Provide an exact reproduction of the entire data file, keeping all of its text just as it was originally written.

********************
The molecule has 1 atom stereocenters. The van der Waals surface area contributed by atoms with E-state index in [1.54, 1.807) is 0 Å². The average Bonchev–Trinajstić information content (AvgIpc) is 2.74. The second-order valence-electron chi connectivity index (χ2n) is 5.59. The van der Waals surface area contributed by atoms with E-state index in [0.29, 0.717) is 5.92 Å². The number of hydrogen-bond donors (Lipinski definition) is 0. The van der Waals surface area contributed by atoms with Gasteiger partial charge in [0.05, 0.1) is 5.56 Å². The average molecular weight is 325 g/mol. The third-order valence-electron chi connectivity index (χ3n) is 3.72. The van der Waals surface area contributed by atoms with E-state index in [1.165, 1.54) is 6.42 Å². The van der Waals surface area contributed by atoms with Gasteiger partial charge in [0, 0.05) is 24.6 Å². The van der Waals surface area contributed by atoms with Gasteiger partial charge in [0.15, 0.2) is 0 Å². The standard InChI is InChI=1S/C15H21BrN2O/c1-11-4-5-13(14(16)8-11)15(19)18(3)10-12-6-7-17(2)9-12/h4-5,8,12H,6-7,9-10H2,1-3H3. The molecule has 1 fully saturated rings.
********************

The molecule has 1 atom stereocenters. The van der Waals surface area contributed by atoms with E-state index in [1.54, 1.807) is 0 Å². The average Bonchev–Trinajstić information content (AvgIpc) is 2.74. The second-order valence-electron chi connectivity index (χ2n) is 5.59. The van der Waals surface area contributed by atoms with E-state index in [0.29, 0.717) is 5.92 Å². The number of hydrogen-bond donors (Lipinski definition) is 0. The van der Waals surface area contributed by atoms with Gasteiger partial charge in [0.05, 0.1) is 5.56 Å². The average molecular weight is 325 g/mol. The third-order valence-electron chi connectivity index (χ3n) is 3.72. The van der Waals surface area contributed by atoms with E-state index in [1.165, 1.54) is 6.42 Å². The van der Waals surface area contributed by atoms with Gasteiger partial charge in [0, 0.05) is 24.6 Å². The van der Waals surface area contributed by atoms with Gasteiger partial charge in [0.15, 0.2) is 0 Å². The standard InChI is InChI=1S/C15H21BrN2O/c1-11-4-5-13(14(16)8-11)15(19)18(3)10-12-6-7-17(2)9-12/h4-5,8,12H,6-7,9-10H2,1-3H3. The molecule has 1 fully saturated rings.